Fort Hood, A Profile of One

I read this article by Steve Chapman, cautioning folks to not denounce the Muslim community because of extremists, and I think it bears repeating. 

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America has over 900 hate-based organizations.  One of the major categories includes “Christian-based” hate groups that cause violence at abortion clinics, harass non-white ethnicities, and tell gays and lesbians, “God has a place for you in hell.”  Do we say,”Oh man – those Christians are crazy! Better condem the WHOLE lot of them!!”  No.  If I disagree, I don’t disagree with all of Christianity… I disagree with the organization and its members.

If it is not the act of an organization, then it could just be the person has broken  down.  This, IMHO, is what I think happened in Florida and at Fort Hood.  Don’t bother trying to blame the military, the Muslims, the employer, the high school these guys came from or whatever…  these people just went nuts, and need to be held accountable for their actions.

Every group, every race and every politcal party has individuals who go off the deep end. If there is an organization behind the activity, be my guest to condemn the organization; otherwise be prepared to accept the individual as repsonsible for their actions, and leave the blame where it belongs: on the person who made a poor choice!

6 thoughts on “Fort Hood, A Profile of One”

  1. Yet worldwide no other group has shown such a propensity for subhuman behavior and barbaric violence as the Muslims. Evidence supports the hypothesis that, as a group, Muslims are far more prone to terrorism and violence than any other population group.

    That has to be factored into any proposed reaction to any situation involving them.

    1. So you are making an argument to condemn a religion? Who lead the crusades? Who lead the inquisition… Christian extemists….

      1. No; I’m making an argument to take into account the proclivities of the adherents of Islam in to account when dealing with them.

        You cited historical examples of violence done in the name of Christendom; I cited current events as examples of violence done by Muslims. There’s a big difference from a pragmatic sense.

        Seen any Christians attacking embassies and foreign businesses or trying to murder people over cartoons recently?

        1. I think we can agree on the middle ground – take the research into consideration. The answer is yes, there are hundreds of Christian driven hate organizations operating within the United States alone; and if you search for the data you will find that the pattern violence is there. It is impossible to distill either of our arguments into blanket simple terms – you have a worthy perspective. I just get annoyed when “mob mentality” kicks in and people start passing around the anti-Muslim emails. It creates a self-fulfilling prophecy.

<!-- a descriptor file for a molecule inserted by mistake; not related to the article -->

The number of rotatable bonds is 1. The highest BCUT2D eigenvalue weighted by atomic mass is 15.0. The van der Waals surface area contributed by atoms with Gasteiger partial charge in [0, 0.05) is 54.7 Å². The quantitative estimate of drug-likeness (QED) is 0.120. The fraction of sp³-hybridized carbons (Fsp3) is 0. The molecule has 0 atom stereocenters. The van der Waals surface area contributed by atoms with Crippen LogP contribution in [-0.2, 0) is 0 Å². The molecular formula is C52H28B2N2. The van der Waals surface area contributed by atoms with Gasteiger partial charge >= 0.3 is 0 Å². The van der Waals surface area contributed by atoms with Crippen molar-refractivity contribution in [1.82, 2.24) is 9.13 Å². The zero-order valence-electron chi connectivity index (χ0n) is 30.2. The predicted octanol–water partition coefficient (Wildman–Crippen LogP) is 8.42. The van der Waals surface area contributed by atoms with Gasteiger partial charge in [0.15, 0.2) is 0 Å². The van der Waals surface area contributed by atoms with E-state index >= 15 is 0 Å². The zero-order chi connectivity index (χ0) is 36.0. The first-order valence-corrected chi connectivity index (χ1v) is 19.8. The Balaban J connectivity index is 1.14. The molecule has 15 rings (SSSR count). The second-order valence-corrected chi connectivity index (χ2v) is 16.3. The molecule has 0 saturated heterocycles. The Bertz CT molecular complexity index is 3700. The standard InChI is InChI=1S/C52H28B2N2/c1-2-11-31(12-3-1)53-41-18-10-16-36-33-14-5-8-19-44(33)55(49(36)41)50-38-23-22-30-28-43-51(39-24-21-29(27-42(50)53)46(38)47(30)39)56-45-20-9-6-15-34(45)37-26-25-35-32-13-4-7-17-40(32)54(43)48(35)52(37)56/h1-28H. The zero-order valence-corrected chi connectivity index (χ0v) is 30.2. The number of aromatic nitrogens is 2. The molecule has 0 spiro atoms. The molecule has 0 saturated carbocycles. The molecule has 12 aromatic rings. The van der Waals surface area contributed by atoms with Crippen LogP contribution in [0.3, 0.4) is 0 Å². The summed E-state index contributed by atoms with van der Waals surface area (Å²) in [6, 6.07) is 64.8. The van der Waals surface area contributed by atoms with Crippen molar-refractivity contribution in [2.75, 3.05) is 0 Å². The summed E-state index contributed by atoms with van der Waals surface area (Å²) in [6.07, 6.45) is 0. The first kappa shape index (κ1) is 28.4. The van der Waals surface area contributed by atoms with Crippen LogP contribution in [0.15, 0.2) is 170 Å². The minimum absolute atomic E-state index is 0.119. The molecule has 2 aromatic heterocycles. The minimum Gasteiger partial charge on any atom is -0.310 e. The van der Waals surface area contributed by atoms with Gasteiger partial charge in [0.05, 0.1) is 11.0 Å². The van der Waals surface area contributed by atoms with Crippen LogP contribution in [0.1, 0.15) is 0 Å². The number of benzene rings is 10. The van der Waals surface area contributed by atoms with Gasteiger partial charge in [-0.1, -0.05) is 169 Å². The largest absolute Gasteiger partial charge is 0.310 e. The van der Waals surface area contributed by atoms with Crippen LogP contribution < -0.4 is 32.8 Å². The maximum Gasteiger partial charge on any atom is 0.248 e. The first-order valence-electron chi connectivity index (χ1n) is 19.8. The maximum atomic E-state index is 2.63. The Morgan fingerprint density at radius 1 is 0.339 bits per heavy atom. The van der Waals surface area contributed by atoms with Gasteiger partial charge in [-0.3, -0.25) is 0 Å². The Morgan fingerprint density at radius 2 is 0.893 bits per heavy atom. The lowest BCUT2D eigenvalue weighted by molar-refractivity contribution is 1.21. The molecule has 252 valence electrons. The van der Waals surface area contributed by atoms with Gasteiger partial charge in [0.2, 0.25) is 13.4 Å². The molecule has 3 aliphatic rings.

NOTE: My stats on hate groups comes from varied Southern Poverty Law Center publications.

          1. Yes; there are hundreds of nominally Christian groups that are labeled as hate groups operating in the US, just as there are hundreds of non-Christian hate groups doing so. None of them match the scope of the Muslims when it comes to actual violence though – and that’s not even dealing with Muslim hate groups, just “run of the mill” Muslims when they get angry.

            NOTE: The Southern Poverty Law Center is somewhat biased against Whites, which make up the bulk of the Christian hate groups. Behavior that would get a White group listed by the SPLC won’t necessarily get a non-White group listed. They can’t really help that; they were founded to specifically track White hate groups and that bias still exists as part of their, for lack of a better word, corporate culture.

            But…Despite all that, I agree that the reactionary nature of the “mob mentality” is to be avoided and discouraged, not just because it creates a self-fulfilling prophecy but also because it ends up harming a lot of innocent people.

          2. Your comment on SPLC is true – I struggle in this “age of misinformation” to trust even my own sources 100%. The only issue I cannot quantify in your last comment is the one in italics. Can you show some data that supports your comment that the average Muslim is more violent than any other average person of any other religion (or if I am misunderstanding feel free to restate)?

            Serb Christians stormed a US Embassy in Belgrade, and earlier this year:
            “ONITSHA, Nigeria (Reuters) – … Christian mobs, seeking revenge for the killings of Christians in the north, attacked Muslims with machetes, set fire to them, destroyed their houses and torched mosques in two days of violence in Onitsha, where 93 people died.”

            To some extent I want to be treated as a a person, even though I am white and Christian. To some extent, I am sure there are some statistics that can be used to profile me BECAUSE I am white and Christian… so getting closer to the crux of our debate: Given you are able to demonstrate a basis for your assessment… how can it be leveraged (“taken into account”) without being considerd prejudiced against an individual?

            I’m pretty sure the events I listed above are only part of the story told to others trying to portrait the evils of Christianity…I wouldn’t want to walk into a room and have people taking those articles “into account” when they deal with me.

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